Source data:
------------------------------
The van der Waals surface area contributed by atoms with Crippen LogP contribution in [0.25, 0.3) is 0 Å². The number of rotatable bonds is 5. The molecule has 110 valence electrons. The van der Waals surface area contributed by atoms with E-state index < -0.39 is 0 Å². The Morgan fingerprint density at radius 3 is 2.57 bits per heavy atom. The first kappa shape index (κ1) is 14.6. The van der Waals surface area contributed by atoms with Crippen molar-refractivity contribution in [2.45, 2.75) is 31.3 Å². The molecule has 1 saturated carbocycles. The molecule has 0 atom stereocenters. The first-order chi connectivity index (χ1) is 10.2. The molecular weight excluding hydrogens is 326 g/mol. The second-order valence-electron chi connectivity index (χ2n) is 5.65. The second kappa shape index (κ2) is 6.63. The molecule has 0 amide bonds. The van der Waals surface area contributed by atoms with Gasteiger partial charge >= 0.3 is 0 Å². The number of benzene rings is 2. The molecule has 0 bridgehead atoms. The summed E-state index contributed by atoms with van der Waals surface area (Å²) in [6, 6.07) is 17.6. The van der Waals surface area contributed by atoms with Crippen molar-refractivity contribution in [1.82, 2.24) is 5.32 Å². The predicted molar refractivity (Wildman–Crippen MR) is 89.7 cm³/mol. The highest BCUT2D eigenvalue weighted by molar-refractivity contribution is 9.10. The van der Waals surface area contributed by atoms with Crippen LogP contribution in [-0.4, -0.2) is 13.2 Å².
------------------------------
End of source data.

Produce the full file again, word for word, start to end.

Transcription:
The van der Waals surface area contributed by atoms with Crippen LogP contribution in [0.25, 0.3) is 0 Å². The number of rotatable bonds is 5. The molecule has 110 valence electrons. The van der Waals surface area contributed by atoms with E-state index < -0.39 is 0 Å². The Morgan fingerprint density at radius 3 is 2.57 bits per heavy atom. The first kappa shape index (κ1) is 14.6. The van der Waals surface area contributed by atoms with Crippen molar-refractivity contribution in [2.45, 2.75) is 31.3 Å². The molecule has 1 saturated carbocycles. The molecule has 0 atom stereocenters. The first-order chi connectivity index (χ1) is 10.2. The molecular weight excluding hydrogens is 326 g/mol. The second-order valence-electron chi connectivity index (χ2n) is 5.65. The second kappa shape index (κ2) is 6.63. The molecule has 0 amide bonds. The van der Waals surface area contributed by atoms with Gasteiger partial charge >= 0.3 is 0 Å². The number of benzene rings is 2. The molecule has 0 bridgehead atoms. The summed E-state index contributed by atoms with van der Waals surface area (Å²) in [6, 6.07) is 17.6. The van der Waals surface area contributed by atoms with Crippen molar-refractivity contribution in [1.82, 2.24) is 5.32 Å². The predicted molar refractivity (Wildman–Crippen MR) is 89.7 cm³/mol. The highest BCUT2D eigenvalue weighted by molar-refractivity contribution is 9.10. The van der Waals surface area contributed by atoms with Crippen LogP contribution in [-0.4, -0.2) is 13.2 Å².